development and systems administration

February 27, 2013 1:51 am

Sockethub - The polyglot approach to the federated social web

Last month, January 2013, I started a new project called Sockethub, and I thought I’d write a basic overview of the goals of the project, along with some examples.

In brief: Sockethub implements a “polyglot” messaging service, for both social platforms like facebook or twitter and other systems like email and instant messaging. It assists open web-app developers by providing server-independent, server-side functionality.

Underneath the hood, it’s a socket server (Node.js + Redis) that takes requests from the app and carries them out. The web application specifies it’s intent using a defined JSON object, and sockethub handles the protocol specifics. Things such as sending private messages, public posts, subscribing to feeds, chatting via XMPP - are all handled by sockethub, with the web application getting a consistent, unified, JSON object to communicate with the server.

App developers need not concern themselves with the specifics of the platform they hope to integrate with, they simply define a message object, and specify the platform they’d like to message on (ie. smtp, facebook, xmpp) and the message will be sent. No protocol specific code lies in the application.


Here’s what your app would send to sockethub (via. WebSockets) to deliver a message to someone on facebook.

  "rid": "d93d3i3d90lamc03",
  "verb": "send",
  "platform": "facebook",
  "actor": {
      "address": "zuck"
  "target": {
      "address": "barackobama"
  "object": {
      "body": "it's haz not has"

For the delivery of the message, that’s all that’s required. Note that “rid” means Request ID, and just needs to be a unique ID that the app can choose, Sockethub will use it when sending any information about the request.

The Sockethub protocol uses JSON objects that loosely follow Activity Streams. A working draft of example types of Sockethub tasks can be found here.

Here’s an example of an email message:

  "rid": "klf9fwkw3ks0sdxme33",
  "verb": "send",
  "platform": "email",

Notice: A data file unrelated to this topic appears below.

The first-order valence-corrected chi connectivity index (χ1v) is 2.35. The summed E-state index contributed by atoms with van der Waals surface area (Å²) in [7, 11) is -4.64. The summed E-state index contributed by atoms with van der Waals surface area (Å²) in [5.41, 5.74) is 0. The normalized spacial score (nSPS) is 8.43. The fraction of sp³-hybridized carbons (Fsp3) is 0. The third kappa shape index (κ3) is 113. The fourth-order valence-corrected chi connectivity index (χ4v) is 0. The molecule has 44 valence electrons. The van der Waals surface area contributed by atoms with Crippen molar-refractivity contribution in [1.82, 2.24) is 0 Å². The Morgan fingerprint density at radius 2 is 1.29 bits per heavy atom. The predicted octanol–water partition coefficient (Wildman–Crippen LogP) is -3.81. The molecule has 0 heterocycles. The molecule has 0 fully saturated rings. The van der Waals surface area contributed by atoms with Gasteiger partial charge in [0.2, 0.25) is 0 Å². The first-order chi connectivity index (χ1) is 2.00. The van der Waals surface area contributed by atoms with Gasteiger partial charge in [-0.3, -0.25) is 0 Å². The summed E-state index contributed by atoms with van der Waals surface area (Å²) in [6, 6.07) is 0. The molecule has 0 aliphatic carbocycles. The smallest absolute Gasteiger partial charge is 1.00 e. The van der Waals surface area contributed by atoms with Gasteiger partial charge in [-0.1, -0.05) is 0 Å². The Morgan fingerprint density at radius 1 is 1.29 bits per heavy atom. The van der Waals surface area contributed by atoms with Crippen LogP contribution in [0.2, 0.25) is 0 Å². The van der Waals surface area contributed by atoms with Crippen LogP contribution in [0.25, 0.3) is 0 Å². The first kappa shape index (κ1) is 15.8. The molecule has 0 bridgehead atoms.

"actor": {
      "name": "Bob User",
      "address": ""
  "target": {
      "name": "Foo Bar",
      "address": ""
  "object": {
      "body": "Hello World!"

Leaving the implementation details of various platforms out of the application code frees the developer to focus on their application, and not on integrating any number social networks, or pushing out a new release because of breaking API updates. Instead Sockethub worries about all that stuff (hooray!), speaking directly to all of the various protocols needed to get the job done, and just send the message.

Just the beginning

While still in it’s infancy, a lot of progress is being made. We currently have working demos for email and facebook, with twitter and xmpp in the process of being completed. There’s still a long way to go, we’d like to support user discovery/search, subscriptions (RSS, twitter feeds, etc.), incoming emails (imap & pop), and much more.

So check it out, star it, clone it, ask questions, file bugs, request platforms/features - or help out and contribute code!

twitter: @sockethub

irc: #sockethub


sockethub logo

September 20, 2012 6:54 pm

3 ways to configure HAProxy for WebSockets

Currently there aren’t many options when it comes to proxying WebSockets. Nginx doesn’t yet fully support WebSockets out of the box, though some people have opted to take an older version and patch it. I wont go into why I eventually decided to go with HAProxy, but I will link you to an article which does a nice job of summarizing the current state of Proxies and WebSockets.

Thankfully, there’s HAProxy, however for some reason it doesn’t seem to be so well known at the moment. There aren’t many overviews detailing it’s configuration, so I thought it would be useful to list a few common use cases and describe their setup.

Some potential ways to proxy to a WebSocket backend:

  • proxy based on sub-domain

  • proxy based on a URI

  • proxy using automatic detection

First, let’s get the top portion of our haproxy.cfg file out of the way. This is generally what I use for most configurations:

# this config needs haproxy-1.1.28 or haproxy-1.2.1
  log  local0
  log  local1 notice
  maxconn  4096
  chroot   /usr/share/haproxy
  uid  99
  gid  99

  log   global
  mode  http
  option  httplog
  option  dontlognull
  retries  3
  option  redispatch
  option  http-server-close
  maxconn  2000
  contimeout  5000
  clitimeout  50000
  srvtimeout  50000

One very important thing to point out in this config is the ‘option http-server-close’ line. Without this, some of the examples below can behave incorrectly. The option tells HAProxy to ignore the servers ‘keepalive’ setting. If it were not specified, then in some cases the conditional rules (used below) would not be re-evaluated every time there is a new request. Instead HAProxy would use the previously established connection for the new request(s) and so therefore would fail to notice that the new request might be a socket request. In short, If you are using WebSockets in a mixed environment, always make sure ‘option http-server-close’ is set.

note: I previously used ‘option httpclose’ which disables keepalive on both the client and server, whereas http-server-close just disables keepalive on the server. Thanks to Willy Tarreau for pointing out the difference in the comments below. See the docs on http-server-close for more information

Now, let’s move on to the various common types of configuration. For the sake of simplicity, we’re going to assume that your socket server is running on port 8000 on localhost. However, this could easily be a completely different server or port.

note: although HAProxy is great for load-balancing, in these examples I’m not covering that kind of setup and so I have no health checks running on the servers. Perhaps I will cover load balancing with HAProxy in a future blog post.